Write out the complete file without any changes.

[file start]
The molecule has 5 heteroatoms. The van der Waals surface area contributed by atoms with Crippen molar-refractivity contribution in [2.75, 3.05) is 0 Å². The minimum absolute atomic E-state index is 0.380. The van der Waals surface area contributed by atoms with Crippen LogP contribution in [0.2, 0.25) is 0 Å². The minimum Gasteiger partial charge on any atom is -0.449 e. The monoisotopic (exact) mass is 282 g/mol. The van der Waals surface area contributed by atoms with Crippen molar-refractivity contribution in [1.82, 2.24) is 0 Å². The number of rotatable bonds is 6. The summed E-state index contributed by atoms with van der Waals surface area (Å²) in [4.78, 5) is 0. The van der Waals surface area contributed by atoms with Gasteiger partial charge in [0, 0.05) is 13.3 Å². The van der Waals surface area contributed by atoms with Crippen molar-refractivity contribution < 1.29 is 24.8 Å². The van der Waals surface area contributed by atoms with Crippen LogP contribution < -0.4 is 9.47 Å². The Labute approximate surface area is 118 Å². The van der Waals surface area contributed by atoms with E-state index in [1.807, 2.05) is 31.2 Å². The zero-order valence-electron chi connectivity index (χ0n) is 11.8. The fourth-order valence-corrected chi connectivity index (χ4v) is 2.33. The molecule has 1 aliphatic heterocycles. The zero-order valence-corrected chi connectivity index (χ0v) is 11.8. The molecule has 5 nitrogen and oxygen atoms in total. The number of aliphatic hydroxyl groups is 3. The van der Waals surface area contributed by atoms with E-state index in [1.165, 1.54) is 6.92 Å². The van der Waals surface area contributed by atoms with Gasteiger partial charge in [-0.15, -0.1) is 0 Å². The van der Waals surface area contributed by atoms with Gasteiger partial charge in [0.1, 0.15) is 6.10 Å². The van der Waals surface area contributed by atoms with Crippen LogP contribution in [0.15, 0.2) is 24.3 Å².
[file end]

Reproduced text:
The molecule has 5 heteroatoms. The van der Waals surface area contributed by atoms with Crippen molar-refractivity contribution in [2.75, 3.05) is 0 Å². The minimum absolute atomic E-state index is 0.380. The van der Waals surface area contributed by atoms with Crippen LogP contribution in [0.2, 0.25) is 0 Å². The minimum Gasteiger partial charge on any atom is -0.449 e. The monoisotopic (exact) mass is 282 g/mol. The van der Waals surface area contributed by atoms with Crippen molar-refractivity contribution in [1.82, 2.24) is 0 Å². The number of rotatable bonds is 6. The summed E-state index contributed by atoms with van der Waals surface area (Å²) in [4.78, 5) is 0. The van der Waals surface area contributed by atoms with Gasteiger partial charge in [0, 0.05) is 13.3 Å². The van der Waals surface area contributed by atoms with Crippen molar-refractivity contribution < 1.29 is 24.8 Å². The van der Waals surface area contributed by atoms with Crippen LogP contribution < -0.4 is 9.47 Å². The Labute approximate surface area is 118 Å². The van der Waals surface area contributed by atoms with E-state index in [1.807, 2.05) is 31.2 Å². The zero-order valence-electron chi connectivity index (χ0n) is 11.8. The fourth-order valence-corrected chi connectivity index (χ4v) is 2.33. The molecule has 1 aliphatic heterocycles. The zero-order valence-corrected chi connectivity index (χ0v) is 11.8. The molecule has 5 nitrogen and oxygen atoms in total. The number of aliphatic hydroxyl groups is 3. The van der Waals surface area contributed by atoms with E-state index in [1.165, 1.54) is 6.92 Å². The van der Waals surface area contributed by atoms with Gasteiger partial charge in [-0.15, -0.1) is 0 Å². The van der Waals surface area contributed by atoms with Gasteiger partial charge in [0.1, 0.15) is 6.10 Å². The van der Waals surface area contributed by atoms with Crippen LogP contribution in [0.15, 0.2) is 24.3 Å².